Maura: I was just going to add too I think what’s great about where we are now is that I remember when Monk came out, it was the first real case dealing with whether there could be class actions at the court and then the Federal Circuit had decided that there could be. Back then, we didn’t even really have the parameters or the criteria as to how they were going to evaluate whether something was a class. So, when we think about classes usually, or class action litigation, we think about like product liability-type issues, multiple people affected by the same product but we don’t have something really that similar in Veteran’s Law. We’re dealing with something a lot different and so back then, it was sort of like we were wondering how the Court was going to assess these, how they were going to establish classes, what kind of rules they were going to put in place but as Jenna described now, that we have a few more cases from the Court and some more guidance, and definitely some more analysis, it’ll be interesting to see what the next year holds especially with the fact that AMA is in full swing. There are a lot of changes. There are a lot of procedural things that are going on in VA that I think maybe, lend themselves to class action litigation. Definitely, a lot of new things to come–
Jenna: There are a lot of moving parts. There are a lot of uncertainty, but that on the one hand, there’s uncertainty. On the other hand, there’s a lot of room for creativity and a lot of room to make new legal arguments that kind of see what happens. And so, it’s an exciting time.
Courtney: Okay, thank you. So, the third issue I want to talk about is the Blue Water Navy. Earlier this year, the Blue Water Navy Vietnam Veteran’s Act was passed but it’s been stayed. It is scheduled to go into effect on January 1st of 2020 when the stay is lifted which means VA will have to move forward with adjudicating all of those stayed claims and appeals and is likely to receive an influx of new Blue Water claims from veterans. We recently did a Facebook Live on this topic that covers a lot of this in detail so you can check that out on our website, on our Facebook page, in our YouTube channel. But just to kind of generally summarize again because I think this is definitely one of the top 5 issues for VA in 2020. So, the Blue Water Act expanded the presumption of exposure to herbicides and Agent Orange to veterans who served within the 12 nautical miles from the line of demarcation of Vietnam. Previously, this presumption was only provided for veterans who served in-country or boots on the ground in Vietnam or within inland waterways.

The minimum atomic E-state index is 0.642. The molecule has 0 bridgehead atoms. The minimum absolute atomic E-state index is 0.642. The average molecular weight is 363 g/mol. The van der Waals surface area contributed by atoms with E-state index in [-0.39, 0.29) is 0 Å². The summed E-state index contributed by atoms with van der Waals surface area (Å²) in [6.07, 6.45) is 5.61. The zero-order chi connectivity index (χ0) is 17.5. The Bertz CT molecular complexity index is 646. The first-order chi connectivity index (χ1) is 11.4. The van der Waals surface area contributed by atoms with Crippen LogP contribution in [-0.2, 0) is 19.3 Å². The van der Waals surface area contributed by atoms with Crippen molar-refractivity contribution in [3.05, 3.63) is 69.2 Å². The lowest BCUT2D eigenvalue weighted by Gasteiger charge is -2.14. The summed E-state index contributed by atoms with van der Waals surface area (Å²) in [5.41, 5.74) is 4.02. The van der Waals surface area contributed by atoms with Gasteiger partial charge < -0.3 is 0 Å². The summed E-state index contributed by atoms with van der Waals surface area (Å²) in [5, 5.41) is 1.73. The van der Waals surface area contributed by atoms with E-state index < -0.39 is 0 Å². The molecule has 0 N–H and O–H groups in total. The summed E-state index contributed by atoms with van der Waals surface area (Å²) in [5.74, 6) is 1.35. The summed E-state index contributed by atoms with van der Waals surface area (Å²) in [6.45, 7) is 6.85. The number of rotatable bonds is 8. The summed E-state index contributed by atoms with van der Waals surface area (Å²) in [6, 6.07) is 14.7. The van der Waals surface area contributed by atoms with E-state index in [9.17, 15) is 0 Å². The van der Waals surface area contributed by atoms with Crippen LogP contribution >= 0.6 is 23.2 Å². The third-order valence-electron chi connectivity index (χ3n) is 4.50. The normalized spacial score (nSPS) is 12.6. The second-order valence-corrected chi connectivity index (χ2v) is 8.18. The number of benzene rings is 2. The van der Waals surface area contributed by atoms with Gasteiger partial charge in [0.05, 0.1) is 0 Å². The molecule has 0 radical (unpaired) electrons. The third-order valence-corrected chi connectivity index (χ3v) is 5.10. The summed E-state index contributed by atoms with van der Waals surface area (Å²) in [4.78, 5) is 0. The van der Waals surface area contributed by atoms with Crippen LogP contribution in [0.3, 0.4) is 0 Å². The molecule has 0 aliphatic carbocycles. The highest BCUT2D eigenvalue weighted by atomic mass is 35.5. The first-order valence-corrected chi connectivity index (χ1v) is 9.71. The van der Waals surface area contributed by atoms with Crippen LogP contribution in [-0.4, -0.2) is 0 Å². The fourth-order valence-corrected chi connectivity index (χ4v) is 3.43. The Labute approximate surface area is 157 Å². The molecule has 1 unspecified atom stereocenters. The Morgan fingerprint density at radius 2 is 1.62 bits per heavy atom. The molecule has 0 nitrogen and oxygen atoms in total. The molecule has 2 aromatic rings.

Maura: Brown water.
Courtney: Brown water, exactly. So it expanded this presumption to the Blue Water veterans. The number of people that VA has said that this is going to affect or the number of people that might be eligible for benefits now, they said this could be upwards of about 400,000 veterans who are now eligible for this. That number may be on the higher side but we know at a minimum it’s at least 77,000 veterans because, a few months ago I think it was in October, VA sent out letters to veterans who had claims that were previously denied for these conditions who might now be eligible under this new presumption, and that again, that number was 77,000. So, at a minimum, it’s at least that many. The exact number is not known. And one thing to keep in mind with these cases that I think is really important is if you have previously filed for a condition that’s on VA’s presumptive list and it was denied, VA has taken the position that they’re not going to automatically re-adjudicate it. So, you do have to file a new claim for that or rather, a supplemental claim is what VA is requiring. If you’ve never filed for the condition before and you want to now file under the new presumption, you want to use the new claim form or the 526EZ. So you guys have anything else about Blue Water that you want to touch on?
Jenna: I think there’s a little bit of uncertainty but just based on the language of the Blue Water Act, it does appear that language is pretty favorable to veterans who have previously filed claims and has been denied. And so, similar to Nehmer which happened when certain Vietnam veterans were initially denied benefits and then after VA instituted these presumptive regulations, they went back and gave them an earlier effective date based on that initial claim. It seems like we’re going to have a similar situation here. That’s definitely something we’re kind of looking into because they haven’t like really issued anything yet because it is stayed until 2020. We’ll have to kind of wait and see what happens and it’s just going off of your point of you have filed a claim in the past that’s definitely something that you want to think about when you’re filing your claim, about talking to your VSO or your attorney about making sure that you’re getting the right effective date.